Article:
53. 53
    Corner Stone says:

    @Adam L Silverman:

    I actually wrote a draft concept (the draft concept – I have no idea if anyone else wrote one, but I would expect someone did) for societally reconciling the Iraqis. I was asked to do so as a side project in 2008 by my brigade’s DCO and he pushed it up to Division.

    Anyplace a civvie can read a high level summary? Or maybe enumerate the top 5 or 10 bullet points for an interested party in an OP?

  54. 54
    bystander says:

    Finally, huffpo led me to a great online portrait of Trump.

    So fitting, so evocative.

  55. 55
    Pogonip says:

    @Adam L Silverman: I’d bet a good many of these geniuses didn’t even understand the societal components.

  56. 56
    Corner Stone says:

    @Mike in NC:

    and the late Amhed Chalabi.

    So obviously Nancy Reagan would also need to be involved here…

  57. 57
    J R in WV says:


    Yes, but! I’ll never forget this time I worked really hard estimating a small project, my first solo team lead. After a week of studying the system we would be rebuilding to use DB2, I took my careful estimate to my boss, who said, that’s too long, cut it back some. So I did.

    Then 18 months later, the artificial deadline came and went, project not quite done.

    I got moved to another project after the artificial deadline, which was the reason for the artificial deadline, the rest of the team continued to completion, within a couple of days of my original real estimate. So I was right, even if I was wrong.

  58. 58
    Adam L Silverman says:

    @Corner Stone: Most likely not, but I’ll look to see if I have a copy of it. I basically did it as an operational planning concept laying out end states and milestones to be reached with initial/preliminary suggestions on how to get them there. Let me poke around a bit after I have some dinner.

  59. 59
    SiubhanDuinne says:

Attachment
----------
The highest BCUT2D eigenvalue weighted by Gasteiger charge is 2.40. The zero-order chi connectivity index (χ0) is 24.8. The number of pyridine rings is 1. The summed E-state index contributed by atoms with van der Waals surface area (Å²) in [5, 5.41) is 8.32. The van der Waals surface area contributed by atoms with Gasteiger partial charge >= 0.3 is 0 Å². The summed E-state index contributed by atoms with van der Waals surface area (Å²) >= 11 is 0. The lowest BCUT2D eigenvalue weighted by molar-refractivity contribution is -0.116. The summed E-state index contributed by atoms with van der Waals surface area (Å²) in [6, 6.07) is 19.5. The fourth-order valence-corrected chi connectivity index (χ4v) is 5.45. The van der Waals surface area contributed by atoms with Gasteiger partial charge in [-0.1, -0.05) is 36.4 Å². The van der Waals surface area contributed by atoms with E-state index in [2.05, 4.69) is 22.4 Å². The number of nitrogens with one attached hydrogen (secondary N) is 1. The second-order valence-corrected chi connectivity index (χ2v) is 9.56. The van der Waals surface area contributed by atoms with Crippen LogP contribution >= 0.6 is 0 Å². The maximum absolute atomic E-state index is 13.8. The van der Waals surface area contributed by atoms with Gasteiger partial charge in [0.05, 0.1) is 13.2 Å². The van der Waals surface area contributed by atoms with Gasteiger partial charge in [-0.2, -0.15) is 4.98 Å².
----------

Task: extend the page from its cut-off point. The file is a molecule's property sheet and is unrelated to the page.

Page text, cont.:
@J R in WV:

    Very much O/T, but how was the symphony concert last night? Save your answer for a more appropriate thread if you wish — I’ve no desire to hijack the discussion.

  60. 60
    BlueNC says:

    @Renie: You are overreacting, as any normal parent would. You’ll need to let her go, and then worry for the entire semester. She will be fine.

  61. 61
    Keith G says:

    @Adam L Silverman:

    So basically we tried to reconstruct a country without trying to reconcile its societal components. Genius!

    On the other hand, some one was saved the pleasure of attending to a labor exponentially more difficult than the Augean Stables, and with a lot more blood involved.

    But seriously, what’s with Belgium? Wasn’t the guy on the train (who was disarmed by the Americans) traveling from Belgium? And as I recall, there was some action in Belgium after the Charlie Hebdo massacre.

  62. 62
    Another Holocene Human says:

    @Villago Delenda Est: I agree. But I’m seeing the argument seriously advanced that Arab Spring and therefore ISIS (therefore–huh?) would have happened anyway. I think that is complete and utter bullshit, ignoring both how fucking dementedly awful the US was as invader and occupier and the role a wing-clipped Saddam Hussein played in security in the region.